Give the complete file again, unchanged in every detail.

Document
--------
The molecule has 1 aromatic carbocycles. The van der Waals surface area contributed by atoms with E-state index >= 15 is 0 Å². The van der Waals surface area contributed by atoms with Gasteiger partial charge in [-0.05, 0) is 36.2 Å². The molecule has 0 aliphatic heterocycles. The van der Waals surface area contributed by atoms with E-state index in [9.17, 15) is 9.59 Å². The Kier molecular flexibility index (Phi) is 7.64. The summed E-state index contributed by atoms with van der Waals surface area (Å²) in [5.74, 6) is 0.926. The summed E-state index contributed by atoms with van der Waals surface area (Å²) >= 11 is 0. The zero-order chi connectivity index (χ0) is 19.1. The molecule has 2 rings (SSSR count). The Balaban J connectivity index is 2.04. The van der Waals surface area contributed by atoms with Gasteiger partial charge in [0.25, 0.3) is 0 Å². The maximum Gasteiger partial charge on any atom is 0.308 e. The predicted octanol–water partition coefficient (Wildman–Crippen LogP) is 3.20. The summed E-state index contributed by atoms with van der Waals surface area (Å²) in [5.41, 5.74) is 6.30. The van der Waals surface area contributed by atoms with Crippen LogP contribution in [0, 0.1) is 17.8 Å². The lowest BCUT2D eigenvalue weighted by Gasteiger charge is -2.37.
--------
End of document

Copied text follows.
The molecule has 1 aromatic carbocycles. The van der Waals surface area contributed by atoms with E-state index >= 15 is 0 Å². The van der Waals surface area contributed by atoms with Gasteiger partial charge in [-0.05, 0) is 36.2 Å². The molecule has 0 aliphatic heterocycles. The van der Waals surface area contributed by atoms with E-state index in [9.17, 15) is 9.59 Å². The Kier molecular flexibility index (Phi) is 7.64. The summed E-state index contributed by atoms with van der Waals surface area (Å²) in [5.74, 6) is 0.926. The summed E-state index contributed by atoms with van der Waals surface area (Å²) >= 11 is 0. The zero-order chi connectivity index (χ0) is 19.1. The molecule has 2 rings (SSSR count). The Balaban J connectivity index is 2.04. The van der Waals surface area contributed by atoms with Gasteiger partial charge in [0.25, 0.3) is 0 Å². The maximum Gasteiger partial charge on any atom is 0.308 e. The predicted octanol–water partition coefficient (Wildman–Crippen LogP) is 3.20. The summed E-state index contributed by atoms with van der Waals surface area (Å²) in [5.41, 5.74) is 6.30. The van der Waals surface area contributed by atoms with Crippen LogP contribution in [0, 0.1) is 17.8 Å². The lowest BCUT2D eigenvalue weighted by Gasteiger charge is -2.37.